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Saturday, December 16, 2000

A.L. Kilgo died Nov. 19. at 90.

Retailer A.L. Kilgo
‘changed this state’

More obituaries

By Mary Adamski

A.L. Kilgo was decades ahead of the megastore trend when he opened his hardware emporium on Sand Island Access Road.

Kilgo started business in 1946 selling military surplus items from a Quonset hut. Because of a freeze on civilian shipping during World War II, island residents were clamoring for construction materials, machinery and hardware.

When he retired in 1992, his warehouse business had grown to a full line of construction, hardware and gardening supplies on a 7-acre site with 135 employees.

"He was one of the first to come in and bring things in quantity, competitive with the Big Five companies," said Frank Fasi, who also started out in the surplus business and went on to be Honolulu mayor for 22 years. "He helped undo the stranglehold of the Big Five. We both helped change this state economically and socially."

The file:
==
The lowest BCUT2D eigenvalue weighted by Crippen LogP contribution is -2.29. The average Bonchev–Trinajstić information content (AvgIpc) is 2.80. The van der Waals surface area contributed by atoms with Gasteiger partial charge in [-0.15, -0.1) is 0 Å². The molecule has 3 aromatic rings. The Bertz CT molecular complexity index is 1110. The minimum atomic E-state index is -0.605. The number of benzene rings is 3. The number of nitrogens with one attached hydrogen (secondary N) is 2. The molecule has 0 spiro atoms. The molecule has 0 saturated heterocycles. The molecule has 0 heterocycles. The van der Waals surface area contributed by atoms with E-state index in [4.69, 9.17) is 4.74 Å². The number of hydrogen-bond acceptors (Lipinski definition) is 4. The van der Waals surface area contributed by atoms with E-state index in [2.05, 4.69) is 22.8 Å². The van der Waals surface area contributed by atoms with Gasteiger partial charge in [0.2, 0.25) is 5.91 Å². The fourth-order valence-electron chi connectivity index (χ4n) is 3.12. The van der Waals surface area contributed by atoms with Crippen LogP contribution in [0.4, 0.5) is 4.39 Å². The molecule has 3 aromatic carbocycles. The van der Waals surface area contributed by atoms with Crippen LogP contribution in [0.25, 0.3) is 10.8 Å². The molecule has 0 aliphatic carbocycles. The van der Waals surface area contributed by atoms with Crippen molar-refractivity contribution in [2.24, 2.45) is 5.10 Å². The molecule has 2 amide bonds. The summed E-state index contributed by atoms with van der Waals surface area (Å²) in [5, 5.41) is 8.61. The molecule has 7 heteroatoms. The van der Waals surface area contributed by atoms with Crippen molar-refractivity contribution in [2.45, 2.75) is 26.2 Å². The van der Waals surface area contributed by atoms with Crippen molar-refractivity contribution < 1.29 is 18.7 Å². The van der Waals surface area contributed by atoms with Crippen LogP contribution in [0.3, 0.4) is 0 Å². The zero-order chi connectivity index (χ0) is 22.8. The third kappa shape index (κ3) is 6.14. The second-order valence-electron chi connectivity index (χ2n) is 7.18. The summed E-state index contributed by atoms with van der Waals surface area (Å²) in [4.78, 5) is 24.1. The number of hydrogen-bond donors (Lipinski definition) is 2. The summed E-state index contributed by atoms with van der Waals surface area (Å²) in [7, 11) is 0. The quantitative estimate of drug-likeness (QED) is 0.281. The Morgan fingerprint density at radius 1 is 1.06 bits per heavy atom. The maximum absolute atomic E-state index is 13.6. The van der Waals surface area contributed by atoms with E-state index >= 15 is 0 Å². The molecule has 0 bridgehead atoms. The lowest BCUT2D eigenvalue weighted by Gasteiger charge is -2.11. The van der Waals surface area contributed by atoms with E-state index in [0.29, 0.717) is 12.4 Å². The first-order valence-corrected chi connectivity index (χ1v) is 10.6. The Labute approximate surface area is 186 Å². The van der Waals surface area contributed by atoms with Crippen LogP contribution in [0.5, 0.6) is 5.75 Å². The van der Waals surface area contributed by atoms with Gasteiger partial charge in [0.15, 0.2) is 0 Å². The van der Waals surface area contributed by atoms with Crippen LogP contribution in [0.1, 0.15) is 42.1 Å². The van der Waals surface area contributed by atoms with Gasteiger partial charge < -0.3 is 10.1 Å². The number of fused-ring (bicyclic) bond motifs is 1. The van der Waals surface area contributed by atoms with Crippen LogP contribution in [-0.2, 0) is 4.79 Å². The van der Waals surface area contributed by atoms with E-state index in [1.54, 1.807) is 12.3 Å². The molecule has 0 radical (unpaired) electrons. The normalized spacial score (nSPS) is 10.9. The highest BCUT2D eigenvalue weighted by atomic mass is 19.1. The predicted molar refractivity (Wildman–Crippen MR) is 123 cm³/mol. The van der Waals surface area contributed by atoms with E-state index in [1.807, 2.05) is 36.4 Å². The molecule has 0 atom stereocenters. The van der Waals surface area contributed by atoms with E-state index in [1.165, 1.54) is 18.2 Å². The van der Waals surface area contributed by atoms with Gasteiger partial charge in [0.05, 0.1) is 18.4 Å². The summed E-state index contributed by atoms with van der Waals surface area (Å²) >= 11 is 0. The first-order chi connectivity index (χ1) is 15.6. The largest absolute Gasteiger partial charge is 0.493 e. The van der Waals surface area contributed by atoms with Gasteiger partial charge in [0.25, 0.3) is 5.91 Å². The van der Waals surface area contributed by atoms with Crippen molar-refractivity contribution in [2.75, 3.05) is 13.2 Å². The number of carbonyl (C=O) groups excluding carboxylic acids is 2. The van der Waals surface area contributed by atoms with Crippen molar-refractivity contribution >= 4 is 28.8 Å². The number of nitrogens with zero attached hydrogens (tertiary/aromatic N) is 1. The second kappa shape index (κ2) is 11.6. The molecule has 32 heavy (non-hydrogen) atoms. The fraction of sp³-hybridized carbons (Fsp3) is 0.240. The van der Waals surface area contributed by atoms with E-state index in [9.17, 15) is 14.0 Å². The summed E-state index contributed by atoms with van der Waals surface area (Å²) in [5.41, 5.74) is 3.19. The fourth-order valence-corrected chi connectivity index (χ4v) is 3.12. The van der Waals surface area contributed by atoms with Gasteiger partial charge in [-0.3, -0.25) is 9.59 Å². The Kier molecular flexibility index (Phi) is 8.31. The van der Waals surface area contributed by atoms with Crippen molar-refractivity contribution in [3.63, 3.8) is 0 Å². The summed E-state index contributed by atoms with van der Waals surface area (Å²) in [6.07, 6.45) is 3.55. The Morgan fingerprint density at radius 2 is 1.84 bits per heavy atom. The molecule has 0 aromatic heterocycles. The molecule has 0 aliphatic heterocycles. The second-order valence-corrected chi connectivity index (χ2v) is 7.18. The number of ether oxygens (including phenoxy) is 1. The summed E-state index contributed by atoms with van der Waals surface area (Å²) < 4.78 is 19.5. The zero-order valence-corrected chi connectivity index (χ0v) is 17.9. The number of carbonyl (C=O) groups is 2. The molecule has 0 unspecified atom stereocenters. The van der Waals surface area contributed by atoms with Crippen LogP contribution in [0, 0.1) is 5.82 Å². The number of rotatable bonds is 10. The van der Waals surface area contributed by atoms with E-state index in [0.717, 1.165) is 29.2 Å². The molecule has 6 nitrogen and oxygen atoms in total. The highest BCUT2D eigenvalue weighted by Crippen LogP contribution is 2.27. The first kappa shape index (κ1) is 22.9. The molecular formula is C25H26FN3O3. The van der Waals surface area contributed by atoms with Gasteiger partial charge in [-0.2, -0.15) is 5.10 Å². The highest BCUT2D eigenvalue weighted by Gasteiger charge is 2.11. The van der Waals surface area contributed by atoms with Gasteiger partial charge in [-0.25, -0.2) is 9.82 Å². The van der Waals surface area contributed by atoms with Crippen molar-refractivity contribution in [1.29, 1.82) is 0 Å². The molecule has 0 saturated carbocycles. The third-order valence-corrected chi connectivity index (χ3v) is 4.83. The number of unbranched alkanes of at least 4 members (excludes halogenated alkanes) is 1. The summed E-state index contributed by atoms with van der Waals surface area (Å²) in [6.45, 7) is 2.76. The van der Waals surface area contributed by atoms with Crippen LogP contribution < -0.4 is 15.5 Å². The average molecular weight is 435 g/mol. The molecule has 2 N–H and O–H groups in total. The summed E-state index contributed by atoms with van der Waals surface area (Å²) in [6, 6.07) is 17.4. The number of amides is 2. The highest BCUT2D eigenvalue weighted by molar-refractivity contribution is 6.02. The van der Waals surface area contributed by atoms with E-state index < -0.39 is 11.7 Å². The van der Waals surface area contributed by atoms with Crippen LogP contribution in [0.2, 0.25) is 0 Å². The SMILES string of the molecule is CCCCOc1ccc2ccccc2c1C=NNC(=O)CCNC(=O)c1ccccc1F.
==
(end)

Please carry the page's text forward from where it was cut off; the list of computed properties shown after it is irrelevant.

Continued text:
Kilgo died Nov. 19 at the age of 90.

"We were friendly competitors. He became one of biggest, most profitable hardware and machinery salesmen in the whole state," said Fasi. "He was ethical and honest."

Kilgo was named 1991 Retailer of the Year by the Retail Merchants of Hawaii. He was a president of the Kalihi Business Association. He served as Republican member of the presidential Electoral College from Hawaii in 1984.

Although he and Trini, his wife of 40 years, had no children, for years they "adopted" students at Puuhale Elementary School on Halloween, bringing bags of candy for every youngster and teacher.

Kilgo's sense of humor gained news coverage in the 1950s and 1960s when his Nuuanu neighbor, Dr. Robert G. Benson, was the target of his practical jokes. One year while Benson was on a trip, Kilgo built a corrugated shack with broken windows on his front lawn. Another time, Benson returned to find an authentic Viennese beer garden laid out in the back yard.

Kilgo was born in Cullman, Ala. He revealed his given name, Aubra Laura, to a columnist once, but never used it.

He is survived by wife Trini S. and sisters Christine Mickle of Nashville, Tenn., and Ida Pauline Brown of Pensacola, Fla.

Private services were held. Memorial donations may be made to Shriners Hospital for Children.

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